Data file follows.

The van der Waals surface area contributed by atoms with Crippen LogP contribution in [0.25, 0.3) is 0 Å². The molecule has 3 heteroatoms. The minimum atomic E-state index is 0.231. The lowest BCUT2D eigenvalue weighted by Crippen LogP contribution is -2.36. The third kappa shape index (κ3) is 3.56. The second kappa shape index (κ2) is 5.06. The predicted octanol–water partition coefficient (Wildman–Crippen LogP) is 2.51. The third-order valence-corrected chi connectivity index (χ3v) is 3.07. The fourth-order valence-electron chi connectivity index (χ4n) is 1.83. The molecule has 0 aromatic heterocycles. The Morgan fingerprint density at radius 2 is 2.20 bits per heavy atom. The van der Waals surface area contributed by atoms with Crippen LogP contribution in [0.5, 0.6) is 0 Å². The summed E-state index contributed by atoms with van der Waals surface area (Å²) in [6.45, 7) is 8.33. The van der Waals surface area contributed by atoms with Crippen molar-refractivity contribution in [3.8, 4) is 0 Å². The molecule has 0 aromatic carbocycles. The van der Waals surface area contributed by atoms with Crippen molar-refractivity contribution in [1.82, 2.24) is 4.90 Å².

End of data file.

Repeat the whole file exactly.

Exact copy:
The van der Waals surface area contributed by atoms with Crippen LogP contribution in [0.25, 0.3) is 0 Å². The molecule has 3 heteroatoms. The minimum atomic E-state index is 0.231. The lowest BCUT2D eigenvalue weighted by Crippen LogP contribution is -2.36. The third kappa shape index (κ3) is 3.56. The second kappa shape index (κ2) is 5.06. The predicted octanol–water partition coefficient (Wildman–Crippen LogP) is 2.51. The third-order valence-corrected chi connectivity index (χ3v) is 3.07. The fourth-order valence-electron chi connectivity index (χ4n) is 1.83. The molecule has 0 aromatic heterocycles. The Morgan fingerprint density at radius 2 is 2.20 bits per heavy atom. The van der Waals surface area contributed by atoms with Crippen LogP contribution in [0.5, 0.6) is 0 Å². The summed E-state index contributed by atoms with van der Waals surface area (Å²) in [6.45, 7) is 8.33. The van der Waals surface area contributed by atoms with Crippen molar-refractivity contribution in [3.8, 4) is 0 Å². The molecule has 0 aromatic carbocycles. The van der Waals surface area contributed by atoms with Crippen molar-refractivity contribution in [1.82, 2.24) is 4.90 Å².